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|Case Number:||Criminal Appeal 60 of 2002|
|Parties:||JEREMIAH NYAGA PETER V REPUBLIC|
|Date Delivered:||03 Apr 2003|
|Court:||High Court at Embu|
|Judge(s):||Joseph Vitalis Odero Juma|
|Citation:||JEREMIAH NYAGA PETER V REPUBLIC eKLR|
|Parties Profile:||Individual v Government|
|Disclaimer:||The information contained in the above segment is not part of the judicial opinion delivered by the Court. The metadata has been prepared by Kenya Law as a guide in understanding the subject of the judicial opinion. Kenya Law makes no warranties as to the comprehensiveness or accuracy of the information|
REPUBLIC OF KENYA
JEREMIAH NYAGA PETER…………...………………..APPELLANT
The Appellant JEREMIAH NYAGA PETER was convicted on the offence of assault causing actual bodily harm contrary to Section 251 of the Penal Code in that on the 22nd September, 2000 at Thumaita village in Kirinyaga District unlawfully assaulted Florence Wangui Nyaga thereby occasioning her actual bodily harm.
It was the prosecution’s case that the Complainant Florence Nyaga, a primary school teacher, while preparing supper in her kitchen, was threatened by the Appellant, her father-in-law. It was her evidence that he caught her by the shoulder and pulled her out of the house. He then tore her dress that she was wearing, took a panga that was nearby, raised it up with the aim of cutting her. She caught hold of the Appellant’s hand which was holding the panga and in the process of the struggle she was cut on the lower lip. She went to see the doctor who stitched the cut. While they were struggling she screamed and Lily Muthoni, a daughter of the Appellant came and snatched the panga from them. The quarrel was about the avocado. In cross-examination, she stated that they had been living peacefully except on the material day. She objected to people picking the avocados as they were interfering with her crops. P.W.2 Lily Muthoni Kibandi, a daughter of the Appellant, testified how the Appellant came home and he was in a bad mood and armed with stones. He chased her away and she hid in the coffee plantation. She then heard screams and when she came out she found the Appellant and the Complainant struggling over a panga. The Complainant was bleeding from the lower lip. She took the panga and ran away. Richard Kabiru, a clinical officer, testified that he examined the Complainant and found a cut on her chin muscles. P.C. David testified how he received a report from the Complainant having been cut with a panga on the lower lip. He booked the report in the O.B. and then issued her with a note for treatment. He also issued her with a P.3 form. In cross-examination he said he did not see any bandage on the wound.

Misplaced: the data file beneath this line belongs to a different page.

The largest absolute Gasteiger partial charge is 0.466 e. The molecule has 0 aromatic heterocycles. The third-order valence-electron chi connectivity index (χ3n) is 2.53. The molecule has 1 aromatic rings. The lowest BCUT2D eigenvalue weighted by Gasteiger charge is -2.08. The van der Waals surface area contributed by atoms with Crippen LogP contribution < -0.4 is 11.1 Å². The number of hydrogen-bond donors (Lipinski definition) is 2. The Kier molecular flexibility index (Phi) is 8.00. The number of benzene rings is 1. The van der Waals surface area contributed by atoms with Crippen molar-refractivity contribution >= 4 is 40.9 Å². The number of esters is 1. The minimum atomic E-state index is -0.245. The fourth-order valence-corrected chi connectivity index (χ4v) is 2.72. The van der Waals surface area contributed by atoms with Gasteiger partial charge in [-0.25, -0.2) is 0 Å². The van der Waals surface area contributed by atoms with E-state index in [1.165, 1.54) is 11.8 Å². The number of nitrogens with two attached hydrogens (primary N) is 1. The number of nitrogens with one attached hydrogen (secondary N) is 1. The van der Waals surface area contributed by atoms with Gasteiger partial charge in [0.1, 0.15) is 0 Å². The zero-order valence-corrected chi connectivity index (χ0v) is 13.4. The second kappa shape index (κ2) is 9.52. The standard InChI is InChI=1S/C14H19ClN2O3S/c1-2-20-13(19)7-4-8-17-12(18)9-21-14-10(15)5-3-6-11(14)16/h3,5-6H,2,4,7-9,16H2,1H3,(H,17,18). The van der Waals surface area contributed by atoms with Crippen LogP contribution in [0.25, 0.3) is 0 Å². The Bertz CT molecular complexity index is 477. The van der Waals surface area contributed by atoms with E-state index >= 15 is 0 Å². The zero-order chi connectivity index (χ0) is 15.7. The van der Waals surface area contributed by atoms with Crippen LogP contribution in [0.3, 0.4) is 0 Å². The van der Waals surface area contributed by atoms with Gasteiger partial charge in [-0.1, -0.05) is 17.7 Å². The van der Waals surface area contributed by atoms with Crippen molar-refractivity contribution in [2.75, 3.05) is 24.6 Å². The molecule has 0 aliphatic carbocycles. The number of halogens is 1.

The Appellant gave a sworn statement and denied assaulting the Complainant. It was his evidence that on the material day he instructed his daughter Lucy Wangari to sell avocado fruits to a lady by the name of Shiru. When he came back he learned that the Complainant had refused to have the avocado fruits sold. He sat down and called the Complainant who came carrying a sharp panga. He saw that she was about to strike at him and he dashed and caught the sharp side of the panga. He was cut on the ring finger. They were separated by one called Gatu who took possession of the panga. It was his evidence that the panga in court belonged to the Complainant. D.W.2 Jane Muthoni Nyaga, a business lady, testified how she had agreed with the Appellant to come and get the avocados from the Appellant’s home. She was refused by the Complainant. D.W. 3 Lucy Wangari, a daughter of the Appellant, corroborated her story.
I have carefully evaluated the evidence adduced before the lower court and I notice that this is a family dispute involving a daughter-in-law and a father-in-law. The dispute is basically the ownership of the avocado fruit tree. According to the Appellant, he planted the avocado tree and he has already shown the Complainant and her husband where they are to move and put up their residence. According to the Complainant she is the one who planted the avocado tree on a date she does not remember.
The offence is alleged to have been committed on the 22nd September and the Complainant reported to the police on the 23rd September at about 1.00 p.m. according to the investigating officer. When the Complainant reported to the police she was not having any bandage on the injured part.
The Complainant, however, stated in her evidence that she went to hospital and was stitched. If indeed she was stitched by the time she was reporting to the police, she would definitely be having a bandage on her lips. According to the evidence of the clinical officer the cut was on the chin while according to the evidence of the Complainant and P.W.2 the cut was on the lips. There is definitely a difference between a lip and a chin. Having evaluated the evidence I am not satisfied that the prosecution proved its case beyond reasonable doubt. I therefore allow this appeal and quash the conviction. The fine paid by the Appellant to be refunded to him.
Dated this day of 2003
J. V. O. Juma